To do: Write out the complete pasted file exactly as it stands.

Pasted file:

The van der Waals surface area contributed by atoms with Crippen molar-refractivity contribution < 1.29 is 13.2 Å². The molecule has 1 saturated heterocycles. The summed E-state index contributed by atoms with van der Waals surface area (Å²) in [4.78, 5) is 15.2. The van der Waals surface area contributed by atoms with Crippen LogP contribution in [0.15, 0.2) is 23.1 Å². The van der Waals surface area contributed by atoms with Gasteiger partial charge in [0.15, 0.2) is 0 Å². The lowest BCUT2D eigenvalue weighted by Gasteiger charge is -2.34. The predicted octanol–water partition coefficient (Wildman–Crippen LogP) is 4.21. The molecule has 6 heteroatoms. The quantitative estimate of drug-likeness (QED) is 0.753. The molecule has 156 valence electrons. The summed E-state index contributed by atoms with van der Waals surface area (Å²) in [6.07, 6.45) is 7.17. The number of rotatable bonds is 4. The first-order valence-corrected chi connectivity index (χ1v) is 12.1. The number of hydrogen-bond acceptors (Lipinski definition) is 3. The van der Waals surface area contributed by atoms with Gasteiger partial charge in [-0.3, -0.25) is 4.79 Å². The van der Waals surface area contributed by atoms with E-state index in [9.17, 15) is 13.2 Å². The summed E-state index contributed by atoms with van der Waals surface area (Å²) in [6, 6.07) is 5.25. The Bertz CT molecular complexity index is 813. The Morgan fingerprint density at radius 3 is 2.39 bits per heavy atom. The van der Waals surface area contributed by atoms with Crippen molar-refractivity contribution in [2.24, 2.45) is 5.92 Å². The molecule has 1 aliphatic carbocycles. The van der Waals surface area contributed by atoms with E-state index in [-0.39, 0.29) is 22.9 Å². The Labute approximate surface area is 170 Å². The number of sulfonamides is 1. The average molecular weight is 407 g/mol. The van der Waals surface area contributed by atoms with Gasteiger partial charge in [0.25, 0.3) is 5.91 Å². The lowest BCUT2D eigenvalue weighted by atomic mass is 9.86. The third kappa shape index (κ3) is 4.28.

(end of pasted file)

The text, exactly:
The van der Waals surface area contributed by atoms with Crippen molar-refractivity contribution < 1.29 is 13.2 Å². The molecule has 1 saturated heterocycles. The summed E-state index contributed by atoms with van der Waals surface area (Å²) in [4.78, 5) is 15.2. The van der Waals surface area contributed by atoms with Crippen LogP contribution in [0.15, 0.2) is 23.1 Å². The van der Waals surface area contributed by atoms with Gasteiger partial charge in [0.15, 0.2) is 0 Å². The lowest BCUT2D eigenvalue weighted by Gasteiger charge is -2.34. The predicted octanol–water partition coefficient (Wildman–Crippen LogP) is 4.21. The molecule has 6 heteroatoms. The quantitative estimate of drug-likeness (QED) is 0.753. The molecule has 156 valence electrons. The summed E-state index contributed by atoms with van der Waals surface area (Å²) in [6.07, 6.45) is 7.17. The number of rotatable bonds is 4. The first-order valence-corrected chi connectivity index (χ1v) is 12.1. The number of hydrogen-bond acceptors (Lipinski definition) is 3. The van der Waals surface area contributed by atoms with Gasteiger partial charge in [-0.3, -0.25) is 4.79 Å². The van der Waals surface area contributed by atoms with E-state index in [9.17, 15) is 13.2 Å². The summed E-state index contributed by atoms with van der Waals surface area (Å²) in [6, 6.07) is 5.25. The Bertz CT molecular complexity index is 813. The Morgan fingerprint density at radius 3 is 2.39 bits per heavy atom. The van der Waals surface area contributed by atoms with Crippen molar-refractivity contribution in [2.24, 2.45) is 5.92 Å². The molecule has 1 aliphatic carbocycles. The van der Waals surface area contributed by atoms with E-state index in [-0.39, 0.29) is 22.9 Å². The Labute approximate surface area is 170 Å². The number of sulfonamides is 1. The average molecular weight is 407 g/mol. The van der Waals surface area contributed by atoms with Gasteiger partial charge in [0.25, 0.3) is 5.91 Å². The lowest BCUT2D eigenvalue weighted by atomic mass is 9.86. The third kappa shape index (κ3) is 4.28.